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Kadner: Mortgage help for homeowners

New state programs can help homeowners avoid foreclosure.  |  File photo

New state programs can help homeowners avoid foreclosure. | File photo

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Updated: November 8, 2012 12:00PM



For years, I’ve been complaining about the lack of government programs to stem the tide of home foreclosures.

Well, the state now has a program, and I urge anyone who is behind in their mortgage payments or fearful that they might soon be to take advantage of it.

Even people in underwater mortgages, those who bought homes before the economic recession hit at inflated prices, can get some free advice.

Even if you don’t need this sort of help, chances are you know someone who does, so please tell them about this column.

Next Saturday, there will be a free Illinois Foreclosure Prevention Network workshop at the South Holland Community Center, 501 E. 170th St., from 9 a.m. to 2 p.m. It’s open to the public, and no appointment is needed.

Sponsored by the Illinois Housing Development Authority, the workshop’s primary aim is to help people who are behind in their mortgage payments due to a substantial loss of income. Financial assistance is being offered through money from the federal government.

To receive financial assistance under the Illinois Hardest Hit Program, homeowners must demonstrate a 20 percent loss of income. If you qualify, the program will pay your mortgage for up to 18 months to a maximum of $25,000.

The goal is to help people remain in their homes by making their mortgage payments current.

Although the economy may be showing signs of improvement, home foreclosures in Cook County were up 3 percent for the first half of 2012 compared with 2011, according to Mary Kenney, executive director of IHDA.

The numbers were much worse in the Southland, with a 10 percent increase in foreclosure filings overall and communities such as Tinley Park and Evergreen Park experiencing 20 percent and 40 percent increases respectively over 2011, Kenney said.

In Evergreen Park, that meant an increase from 107 foreclosure filings in 2011 to 176 in 2012. In Tinley Park, there were 213 filings in the first half of this year compared with 177 in the first six months of 2011.

In addition to the Hardest Hit Program, the state also has something called Illinois Building Blocks.

Under this program, six suburbs — including Chicago Heights, Park Forest and South Holland — are being targeted to help up to 500 homebuyers purchase vacant houses by offering them a $10,000 down payment and closing-cost assistance.

Kenney said Illinois Building Blocks is a pilot project that may eventually expand beyond the initial six suburbs.

The state is also offering mortgages to qualified buyers at very low interest rates.

On top of all of that, IHDA is offering counselors free of charge to provide case management to people who feel they may be in danger of losing their homes via foreclosure.

Kenney said she encourages people to contact her office and visit the workshop in South Holland even if they haven’t missed a mortgage payment.

“We especially want to reach out to people who aren’t in trouble yet so we can get them the counseling they need to avoid a problem in the future,” she said.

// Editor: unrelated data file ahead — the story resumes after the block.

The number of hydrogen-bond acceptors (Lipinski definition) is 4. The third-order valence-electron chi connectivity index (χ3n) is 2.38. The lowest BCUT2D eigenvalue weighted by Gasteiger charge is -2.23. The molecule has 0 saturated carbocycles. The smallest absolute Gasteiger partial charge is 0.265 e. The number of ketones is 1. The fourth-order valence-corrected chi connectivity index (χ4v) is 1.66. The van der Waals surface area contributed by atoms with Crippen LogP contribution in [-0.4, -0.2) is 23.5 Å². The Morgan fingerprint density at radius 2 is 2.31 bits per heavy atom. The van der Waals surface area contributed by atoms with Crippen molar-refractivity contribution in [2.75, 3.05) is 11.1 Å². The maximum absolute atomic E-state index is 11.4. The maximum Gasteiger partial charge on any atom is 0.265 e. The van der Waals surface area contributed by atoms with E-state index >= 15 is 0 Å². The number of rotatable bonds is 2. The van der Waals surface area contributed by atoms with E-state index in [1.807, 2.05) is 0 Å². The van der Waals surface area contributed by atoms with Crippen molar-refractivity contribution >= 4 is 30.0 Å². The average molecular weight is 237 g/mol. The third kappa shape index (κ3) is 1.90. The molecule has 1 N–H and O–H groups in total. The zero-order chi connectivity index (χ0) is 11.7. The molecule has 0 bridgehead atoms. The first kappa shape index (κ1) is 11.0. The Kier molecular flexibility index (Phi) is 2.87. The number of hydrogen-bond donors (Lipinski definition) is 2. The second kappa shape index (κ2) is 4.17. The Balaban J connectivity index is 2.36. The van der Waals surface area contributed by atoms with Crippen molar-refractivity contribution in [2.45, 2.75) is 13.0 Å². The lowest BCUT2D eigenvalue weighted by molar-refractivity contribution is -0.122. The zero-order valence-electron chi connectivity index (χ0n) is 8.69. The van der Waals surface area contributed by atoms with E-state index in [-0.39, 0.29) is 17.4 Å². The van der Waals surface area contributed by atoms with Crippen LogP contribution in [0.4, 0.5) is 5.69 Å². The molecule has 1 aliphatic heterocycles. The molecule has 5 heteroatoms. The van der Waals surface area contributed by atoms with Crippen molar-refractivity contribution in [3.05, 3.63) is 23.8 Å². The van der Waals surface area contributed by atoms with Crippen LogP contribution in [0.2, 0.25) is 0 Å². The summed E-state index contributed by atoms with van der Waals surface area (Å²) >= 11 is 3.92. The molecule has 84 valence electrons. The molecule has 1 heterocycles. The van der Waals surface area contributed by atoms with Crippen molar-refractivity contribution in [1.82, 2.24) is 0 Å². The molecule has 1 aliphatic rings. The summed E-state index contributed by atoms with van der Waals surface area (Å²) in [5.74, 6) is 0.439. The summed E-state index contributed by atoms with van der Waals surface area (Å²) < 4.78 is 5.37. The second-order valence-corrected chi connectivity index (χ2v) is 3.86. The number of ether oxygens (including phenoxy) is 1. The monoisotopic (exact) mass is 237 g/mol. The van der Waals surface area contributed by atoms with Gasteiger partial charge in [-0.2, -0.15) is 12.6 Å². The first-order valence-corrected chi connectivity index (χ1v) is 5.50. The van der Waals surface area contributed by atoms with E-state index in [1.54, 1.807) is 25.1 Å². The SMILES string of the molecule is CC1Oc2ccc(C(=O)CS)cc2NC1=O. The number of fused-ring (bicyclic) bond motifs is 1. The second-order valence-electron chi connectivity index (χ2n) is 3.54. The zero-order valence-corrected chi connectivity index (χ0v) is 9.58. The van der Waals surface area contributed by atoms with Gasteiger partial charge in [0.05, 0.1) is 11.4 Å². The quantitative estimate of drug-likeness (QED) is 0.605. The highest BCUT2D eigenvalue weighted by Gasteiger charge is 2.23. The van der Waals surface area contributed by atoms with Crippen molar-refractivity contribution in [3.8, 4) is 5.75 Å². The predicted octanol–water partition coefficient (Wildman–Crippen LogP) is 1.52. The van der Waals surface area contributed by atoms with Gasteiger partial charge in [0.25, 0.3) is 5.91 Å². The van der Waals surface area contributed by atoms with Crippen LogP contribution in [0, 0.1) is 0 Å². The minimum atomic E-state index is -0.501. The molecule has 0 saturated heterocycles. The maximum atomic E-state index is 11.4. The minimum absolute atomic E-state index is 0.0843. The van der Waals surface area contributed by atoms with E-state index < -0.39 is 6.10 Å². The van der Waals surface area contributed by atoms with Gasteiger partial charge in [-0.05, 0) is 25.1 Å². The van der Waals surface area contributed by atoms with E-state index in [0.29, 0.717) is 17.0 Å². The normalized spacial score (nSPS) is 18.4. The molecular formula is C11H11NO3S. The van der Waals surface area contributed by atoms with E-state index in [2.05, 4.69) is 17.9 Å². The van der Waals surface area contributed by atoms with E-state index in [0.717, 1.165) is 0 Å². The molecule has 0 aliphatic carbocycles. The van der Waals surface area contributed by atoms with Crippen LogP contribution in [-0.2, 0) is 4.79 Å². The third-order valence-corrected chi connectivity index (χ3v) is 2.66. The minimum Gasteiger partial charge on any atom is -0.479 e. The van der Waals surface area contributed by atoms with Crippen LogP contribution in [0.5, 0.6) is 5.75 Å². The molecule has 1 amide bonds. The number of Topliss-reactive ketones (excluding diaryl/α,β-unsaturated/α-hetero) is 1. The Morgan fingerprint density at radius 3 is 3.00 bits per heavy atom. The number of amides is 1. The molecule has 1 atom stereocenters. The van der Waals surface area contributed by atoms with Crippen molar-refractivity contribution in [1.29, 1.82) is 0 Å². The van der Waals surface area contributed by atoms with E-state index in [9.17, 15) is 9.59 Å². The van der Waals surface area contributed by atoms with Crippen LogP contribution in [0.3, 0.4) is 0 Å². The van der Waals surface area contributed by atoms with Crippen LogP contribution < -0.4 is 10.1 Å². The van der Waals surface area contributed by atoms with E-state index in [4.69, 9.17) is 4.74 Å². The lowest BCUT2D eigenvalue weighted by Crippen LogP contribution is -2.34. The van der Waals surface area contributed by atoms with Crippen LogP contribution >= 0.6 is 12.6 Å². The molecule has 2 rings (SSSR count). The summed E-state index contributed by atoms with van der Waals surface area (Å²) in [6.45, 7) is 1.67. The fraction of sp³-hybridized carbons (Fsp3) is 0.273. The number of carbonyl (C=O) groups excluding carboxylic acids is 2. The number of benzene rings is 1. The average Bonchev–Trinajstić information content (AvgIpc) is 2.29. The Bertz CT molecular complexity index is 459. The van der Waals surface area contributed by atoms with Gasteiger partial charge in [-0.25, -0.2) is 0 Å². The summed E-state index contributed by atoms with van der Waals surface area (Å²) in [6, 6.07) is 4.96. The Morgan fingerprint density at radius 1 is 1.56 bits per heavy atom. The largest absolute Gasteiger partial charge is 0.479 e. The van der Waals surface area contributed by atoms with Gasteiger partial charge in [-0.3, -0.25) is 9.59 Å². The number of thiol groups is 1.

Although these programs have been in existence for almost a year, Kenney said the state has had trouble reaching people in need because people facing foreclosure are fearful of being scammed.

“We discovered they often would simply hang up on us when we called them,” she said.

The five largest banks in the Chicago metro area will be represented at the Oct. 13 workshop so their mortgage holders can immediately discuss whatever problems they’re having making payments.

IHDA also will have 25 counselors on hand to help people apply for mortgage assistance. The counselors will be able to advise people on how to apply for other federal programs that could lower their mortgage payments, even if they haven’t experienced a reduction in income.

You can find out more information by visiting the state’s website, www.keepyourhomeillinois.org, or calling a toll free hotline at (855) 533-7411.

People who believe they might qualify for a Hardest Hit mortgage grant are asked to bring a mortgage statement, 2010 and 2011 W-2 forms and tax returns with all schedules, two months of recent pay stubs, a budget of household expenses, documentation of other income, two months of bank statements, a recent utility bill and a profit-loss statement if self-employed.

If you can’t put that documentation together in one week, you can still attend the workshop and meet with a counselor to get the ball rolling.

I believe the housing crisis in this country is the greatest threat to jump starting the economy.

These assistance programs are the sort of thing the government should have been doing four years ago.

But at least elected officials now seem focused on the problem.

Update: The Illinois Appellate Court has upheld a lower court ruling that Joseph Bertrand Jr., the former president of the Bremen Township Board of School Trustees, is not entitled to $220,000 in legal fees he attempted to award himself in 2010. Bertrand sued after he was elected to the board but prevented from taking his seat. Local school districts and the Illinois attorney general’s office intervened to stop the reimbursement for his legal costs.

Among other things, the appellate court ruled that Bertrand had a conflict of interest because he stood to financially benefit from the board’s actions.

As a result of the controversy, the Bremen Township school board was reconfigured and now includes a representative from every school district in the township.



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